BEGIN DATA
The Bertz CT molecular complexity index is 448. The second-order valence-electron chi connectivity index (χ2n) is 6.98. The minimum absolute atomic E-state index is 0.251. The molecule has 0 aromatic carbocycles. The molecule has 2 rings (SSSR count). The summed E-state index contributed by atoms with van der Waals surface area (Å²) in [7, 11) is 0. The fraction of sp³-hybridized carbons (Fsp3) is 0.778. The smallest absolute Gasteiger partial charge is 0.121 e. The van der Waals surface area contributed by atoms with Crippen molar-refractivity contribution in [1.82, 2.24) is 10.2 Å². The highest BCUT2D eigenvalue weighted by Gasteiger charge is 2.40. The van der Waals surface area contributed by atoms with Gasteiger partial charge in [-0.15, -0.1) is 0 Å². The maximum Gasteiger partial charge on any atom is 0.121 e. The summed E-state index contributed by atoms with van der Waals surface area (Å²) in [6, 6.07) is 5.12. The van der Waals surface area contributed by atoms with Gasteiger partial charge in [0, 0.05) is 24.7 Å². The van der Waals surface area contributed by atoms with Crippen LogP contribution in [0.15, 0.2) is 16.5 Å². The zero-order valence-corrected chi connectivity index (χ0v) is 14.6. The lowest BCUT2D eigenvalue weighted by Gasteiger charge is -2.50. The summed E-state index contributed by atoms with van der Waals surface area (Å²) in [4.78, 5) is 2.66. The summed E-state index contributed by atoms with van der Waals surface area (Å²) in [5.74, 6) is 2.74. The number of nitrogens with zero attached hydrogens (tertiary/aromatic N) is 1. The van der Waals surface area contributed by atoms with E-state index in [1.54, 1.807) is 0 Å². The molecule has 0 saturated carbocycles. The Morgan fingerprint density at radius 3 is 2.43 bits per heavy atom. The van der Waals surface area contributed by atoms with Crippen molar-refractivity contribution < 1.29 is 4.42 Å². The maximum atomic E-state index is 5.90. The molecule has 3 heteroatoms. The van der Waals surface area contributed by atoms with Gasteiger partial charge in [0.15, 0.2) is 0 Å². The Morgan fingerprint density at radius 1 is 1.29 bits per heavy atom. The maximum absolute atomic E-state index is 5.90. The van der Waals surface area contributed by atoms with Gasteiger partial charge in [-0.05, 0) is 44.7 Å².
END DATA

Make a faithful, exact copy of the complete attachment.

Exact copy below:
The Bertz CT molecular complexity index is 448. The second-order valence-electron chi connectivity index (χ2n) is 6.98. The minimum absolute atomic E-state index is 0.251. The molecule has 0 aromatic carbocycles. The molecule has 2 rings (SSSR count). The summed E-state index contributed by atoms with van der Waals surface area (Å²) in [7, 11) is 0. The fraction of sp³-hybridized carbons (Fsp3) is 0.778. The smallest absolute Gasteiger partial charge is 0.121 e. The van der Waals surface area contributed by atoms with Crippen molar-refractivity contribution in [1.82, 2.24) is 10.2 Å². The highest BCUT2D eigenvalue weighted by Gasteiger charge is 2.40. The van der Waals surface area contributed by atoms with Gasteiger partial charge in [-0.15, -0.1) is 0 Å². The maximum Gasteiger partial charge on any atom is 0.121 e. The summed E-state index contributed by atoms with van der Waals surface area (Å²) in [6, 6.07) is 5.12. The van der Waals surface area contributed by atoms with Gasteiger partial charge in [0, 0.05) is 24.7 Å². The van der Waals surface area contributed by atoms with Crippen LogP contribution in [0.15, 0.2) is 16.5 Å². The zero-order valence-corrected chi connectivity index (χ0v) is 14.6. The lowest BCUT2D eigenvalue weighted by Gasteiger charge is -2.50. The summed E-state index contributed by atoms with van der Waals surface area (Å²) in [4.78, 5) is 2.66. The summed E-state index contributed by atoms with van der Waals surface area (Å²) in [5.74, 6) is 2.74. The number of nitrogens with zero attached hydrogens (tertiary/aromatic N) is 1. The van der Waals surface area contributed by atoms with E-state index in [1.54, 1.807) is 0 Å². The molecule has 0 saturated carbocycles. The Morgan fingerprint density at radius 3 is 2.43 bits per heavy atom. The van der Waals surface area contributed by atoms with Crippen molar-refractivity contribution < 1.29 is 4.42 Å². The maximum atomic E-state index is 5.90. The molecule has 3 heteroatoms. The van der Waals surface area contributed by atoms with Gasteiger partial charge in [0.15, 0.2) is 0 Å². The Morgan fingerprint density at radius 1 is 1.29 bits per heavy atom. The maximum absolute atomic E-state index is 5.90. The van der Waals surface area contributed by atoms with Gasteiger partial charge in [-0.05, 0) is 44.7 Å².